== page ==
ISLAMABAD: The government has estimated an addition of 32,000 to 36,000 megawatts to power generation capacity by 2031, which will require an investment of about $55 billion to meet the country’s electricity needs in the national grid including Karachi.
As such, the total installed capacity will increase from the existing 41,000MW to above 65,000MW.
This is part of the Indicative Generation Capacity Exemption Plan (IGCEP) for 2022-31, finalised by the state-owned National Transmission & Despatch Company (NTDC) and is based on low, medium and high GDP growth rates of 3.4pc, 4.3pc and 5.4pc.
The base case scenario is developed on a normal scenario of the long-term forecast, existing contractual obligations and retirements of power projects, during the planning horizon of the IGCEP, as per terms of their respective Power Purchase Agreement (PPA), except Kapco.
Nepra holds a public hearing today to amend net metering regulations
About 8,021MW of existing power generation capacity is planned for retirement during the period in all three scenarios.
Five major factors have been taken into account based on the government’s commitments in addition to the base case scenario. These include low demand, high demand, Diamer Bhasha Hydropower Project in 2029, Chashma Nuclear (C-5) for energy security, local coal inclusion in 2027 and 2030 and unconstrained variable renewable energy.
The regulator would hold a public hearing on the subject next month.
Solar net metering tariff
The plan comes at a time the National Electric Power Regulatory Authority (Nepra) is holding a public hearing on Tuesday for proposed changes to the net metering regulations that will cost the solar net metering distributor generators about Rs10.3 per unit. The amendment is being sought by distribution companies to change the words “national average power purchase price” and replace them with “national average energy purchase price”.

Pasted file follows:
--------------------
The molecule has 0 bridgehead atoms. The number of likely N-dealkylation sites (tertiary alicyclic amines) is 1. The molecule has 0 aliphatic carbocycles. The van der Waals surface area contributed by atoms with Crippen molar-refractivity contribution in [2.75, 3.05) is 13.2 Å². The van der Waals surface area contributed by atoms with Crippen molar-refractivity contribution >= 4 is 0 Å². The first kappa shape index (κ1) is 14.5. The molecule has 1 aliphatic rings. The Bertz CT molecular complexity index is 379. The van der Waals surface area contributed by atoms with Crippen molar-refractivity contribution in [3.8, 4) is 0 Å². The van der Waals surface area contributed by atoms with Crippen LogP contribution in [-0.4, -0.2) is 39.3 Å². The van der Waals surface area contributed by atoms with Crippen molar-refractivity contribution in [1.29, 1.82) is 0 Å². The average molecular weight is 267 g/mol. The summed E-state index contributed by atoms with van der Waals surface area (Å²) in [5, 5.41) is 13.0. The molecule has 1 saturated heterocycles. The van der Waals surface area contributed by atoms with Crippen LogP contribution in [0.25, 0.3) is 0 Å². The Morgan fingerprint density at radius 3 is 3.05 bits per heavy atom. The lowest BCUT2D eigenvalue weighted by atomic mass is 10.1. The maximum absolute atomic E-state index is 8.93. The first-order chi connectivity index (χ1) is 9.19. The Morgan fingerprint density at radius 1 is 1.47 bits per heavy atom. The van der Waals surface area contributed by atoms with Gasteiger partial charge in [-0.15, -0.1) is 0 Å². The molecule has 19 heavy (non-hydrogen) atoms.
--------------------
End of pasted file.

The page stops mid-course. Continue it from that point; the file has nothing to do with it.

Because of the recent rebasing of the power tariff, the per unit cost of the net metering electricity has reached Rs19.32 per unit and the amendment in the regulations will reduce it to Rs9 per unit. This price is paid by the distribution companies to the net metering distributor generator.
The government and the regulator claim that the change would not have any impact on self-consumption, as well as netting off of the units but only in case of excess units sold by net metering consumers.
The NTDC on the other hand claimed that its IGCEP’s plan had also taken care of hourly demand forecast to cater to the intermittency of variable renewable energy resources such as wind and solar PV in view of the government’s aggressive targets for renewable energy.
In the base case, the demand and the installed capacity of the whole country are 41,338MW and 69,372MW, respectively, by the year 2031. In the said installed capacity, the optimised share from variable renewable energy (VRE) resources includes 8,350MW of Solar PV (utility solar & feeder based/DG) and 4,928MW of wind power.
Consequently, salient features of the base case include aggressive inclusion of VREs, minimal reliance on imported fuels ie, coal, RLNG and residual furnace oil (RFO) based-technologies, increased share of hydropower as well as local coal, and all optimised generation is based on indigenous resources.
Inclusion of VREs, hydro and local coal will help in lowering the basket price of the overall system thus providing much-needed relief to the end consumers, though in the long run.
The base case showed a major contribution from renewables at 41pc of hydropower and 20pc of VRE in the overall energy mix by the year 2031. The base case scenario indicates $52.93bn worth of net present value (NPV) investment requirements both in terms of capital and operational expenditures (CAPEX and OPEX) for electric power generation by the year 2031.
The IGCEP also facilitates structural changes in the power sector planning process with enhanced role of distributed generation and reduction in the large projects distant from the load centers. Further, indigenisation of RE technologies through local manufacturing is also suggested to lower the basket price, for the provision of relief to the end consumer as well as saving precious foreign exchange while maximising nature’s endowment bestowed upon Pakistan.
The key principle for the plan is that the tariff given or cost approved by Nepra for an optimised project should either be equal to or less than the cost used in IGCEP. If, in any case, the tariff given by Nepra to any optimized project is more than the one used in IGCEP, then a re-run of the model shall be required to assess the viability and optimization of that very project on new cost.
Hence, the final tariff of any optimised project shall always be either equal to or less than the cost used in IGCEP.
Published in Dawn, September 27th, 2022